Showing 4-5 dots of strength, the AT&T iPad Air mostly reached download speeds ranging from 10-16Mbps with upload speeds in the 10-12Mbps range, while the Verizon iPad Air had 7-8Mbps downloads and 6-8Mbps uploads. However, at another location with fewer bars of strength, the same iPads hit different speeds: the AT&T model at 3 dots hit 18-20Mbps for downloads and 6Mbps for uploads, while the Verizon model at 3 dots got 10-12Mbps downloads and 4Mbps uploads. To demonstrate the impact lower network saturation can have on speed levels, we revisited the original testing site the next day, early in the morning when very few people were around, and saw the AT&T iPad Air hit over 28Mbps for downloads and 17Mbps for uploads. Regardless, all of these speeds are far below LTE’s theoretical (75Mbps) and even real-world (60Mbps) peaks, the latter of which we’ve seen only in areas with very close and relatively underused cellular towers. If that doesn’t sound great, bear in mind that weak LTE performance tends to be two or three times better than the typical 3G/4G speeds we’ve seen, particularly on Verizon’s old CDMA network; your mileage will vary depending on your carrier and location.
It’s also worth mentioning that the cellular data plan options for iPads are in the midst of changing, as well. In addition to “data sharing” options that rolled out over the past year, enabling contract-bound iPhone customers to pay an extra fee each month to keep an iPad on the same data plan and split limited data between them, U.S. cellular companies have recently changed their contract-free standalone data plan options.
In addition to its prior $15/$30/$50 “auto-renew” but cancelable monthly plans, AT&T is now offering a $5 24-hour/250MB plan and $25 3-month/1GB plan, neither automatically renewing. Sprint has $5 25MB, $10 100MB, and $15 2GB plans, Verizon is offering an entry-level $20 plan with 1GB of data, and T-Mobile has an incredible deal to try and win customers — 200MB of free data each month for the life of the iPad Air. While the carriers vary wildly in network coverage and data speeds, these new packages are certainly appealing for infrequent or low-bandwidth cellular data users.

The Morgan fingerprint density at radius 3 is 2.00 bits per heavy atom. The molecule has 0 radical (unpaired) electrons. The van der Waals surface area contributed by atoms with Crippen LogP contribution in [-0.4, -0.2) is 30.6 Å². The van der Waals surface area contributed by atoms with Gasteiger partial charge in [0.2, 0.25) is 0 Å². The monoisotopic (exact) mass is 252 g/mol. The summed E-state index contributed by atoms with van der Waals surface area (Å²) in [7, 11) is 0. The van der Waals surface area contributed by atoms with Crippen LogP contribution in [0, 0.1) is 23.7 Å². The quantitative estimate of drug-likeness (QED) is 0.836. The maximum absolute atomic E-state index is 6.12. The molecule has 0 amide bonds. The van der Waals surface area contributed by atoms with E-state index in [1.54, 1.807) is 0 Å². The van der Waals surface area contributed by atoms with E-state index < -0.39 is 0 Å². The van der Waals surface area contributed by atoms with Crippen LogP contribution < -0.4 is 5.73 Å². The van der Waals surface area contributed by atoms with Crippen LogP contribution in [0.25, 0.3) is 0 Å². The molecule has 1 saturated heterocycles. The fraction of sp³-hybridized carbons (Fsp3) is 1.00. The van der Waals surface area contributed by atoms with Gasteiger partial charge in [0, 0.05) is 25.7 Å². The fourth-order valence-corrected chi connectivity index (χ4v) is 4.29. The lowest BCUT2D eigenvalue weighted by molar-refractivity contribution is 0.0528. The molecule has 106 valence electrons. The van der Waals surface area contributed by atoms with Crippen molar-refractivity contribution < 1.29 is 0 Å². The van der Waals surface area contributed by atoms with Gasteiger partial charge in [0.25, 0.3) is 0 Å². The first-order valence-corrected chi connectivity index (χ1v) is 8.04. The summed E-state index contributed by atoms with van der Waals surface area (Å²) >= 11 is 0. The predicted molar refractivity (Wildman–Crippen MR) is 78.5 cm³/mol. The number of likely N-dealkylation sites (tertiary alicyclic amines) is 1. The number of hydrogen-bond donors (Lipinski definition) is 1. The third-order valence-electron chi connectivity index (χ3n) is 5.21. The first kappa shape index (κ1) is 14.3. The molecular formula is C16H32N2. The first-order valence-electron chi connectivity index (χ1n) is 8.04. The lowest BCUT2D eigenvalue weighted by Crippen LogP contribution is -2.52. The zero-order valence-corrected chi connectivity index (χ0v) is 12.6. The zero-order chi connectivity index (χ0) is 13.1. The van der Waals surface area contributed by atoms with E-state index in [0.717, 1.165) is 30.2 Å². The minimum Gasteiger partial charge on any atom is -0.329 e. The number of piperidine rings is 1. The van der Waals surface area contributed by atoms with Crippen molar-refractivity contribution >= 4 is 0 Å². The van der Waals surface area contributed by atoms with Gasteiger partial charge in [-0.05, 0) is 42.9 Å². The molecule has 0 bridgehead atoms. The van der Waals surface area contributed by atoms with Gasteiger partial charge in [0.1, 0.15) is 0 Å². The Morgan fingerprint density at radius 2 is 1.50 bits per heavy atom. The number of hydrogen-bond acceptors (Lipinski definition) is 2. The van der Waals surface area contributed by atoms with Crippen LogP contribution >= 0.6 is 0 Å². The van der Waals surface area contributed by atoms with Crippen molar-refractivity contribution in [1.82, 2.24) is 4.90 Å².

iPad Air: Lightning Connector/Accessories, Bluetooth + Apple TV
Depending on the iPad you’re upgrading from — or whether you’re a first-time iPad buyer — the iPad Air may or may not require all-new accessories. More likely than not, you’ll need to get a new cable or two, a new car charger, and a new case, though your need for a new stand or speaker will depend on the specific accessory you previously purchased.
In late 2012, Apple introduced Lightning, the replacement for its nine-year-old Dock Connector accessory standard. Lightning first rolled out in the iPhone 5 and fifth-generation iPod touch, followed soon thereafter by the iPad mini and fourth-generation iPad. The Lightning connector is a small silver and white plug with eight visible gold pins on each side, and unlike its predecessor can be inserted forward or backward into any Lightning port; both sides work. Apple rapidly released a bunch of Lightning accessories, including $19-$29 charging cables, $29-$39 Dock Connector adapters, and camera accessories such as the $29 Lightning to SD Card Reader. It has not released Lightning docks for iPads, but has allowed other developers to do so.
Third-party developers have had a full year to develop Lightning accessories, but due to high prices and stringent manufacturing rules, very few Lightning speakers and docks have been released, particularly for iPads. As we noted in a mid-year Editorial on Lightning accessories, some developers have been waiting for Apple to address compatibility problems between Apple-approved Lightning docks and cases, a standoff that may not be remedied any time soon. Consequently, many speaker developers have shifted over to the broadly-compatible Bluetooth streaming audio standard — supported by all iOS devices — and sometimes include USB ports on their speakers so users can charge devices with self-supplied cables. Apple’s overpriced Lightning to 30-Pin Adapters offer a makeshift way to make some Dock Connector accessories work with the Lightning port, but they’re somewhat ill-suited to full-sized iPads due to size and support considerations.
As noted in the battery test section above, previously-released battery packs and car chargers will behave a little differently with the iPad Air than with the last two full-sized iPads. Any car charger with at least 2.1-Amp output will recharge the iPad Air at full speed, as the faster 2.4-Amp speed isn’t supported. Similarly, regardless of whether they’re generic USB port- or Lightning plug-equipped, batteries with iPad-ready 2.1-Amp output will offer a more substantial recharge for the iPad Air than the third- or fourth-generation iPads. Just Mobile’s 11,200mAh Gum Max Duo was able to recharge the fourth-generation iPad to 75-76% when we tested it back in March, but hit 95% with the iPad Air. Its smaller 6,000mAh battery Gum++ refueled an empty iPad Air to 47%, versus 33% on the fourth-generation iPad.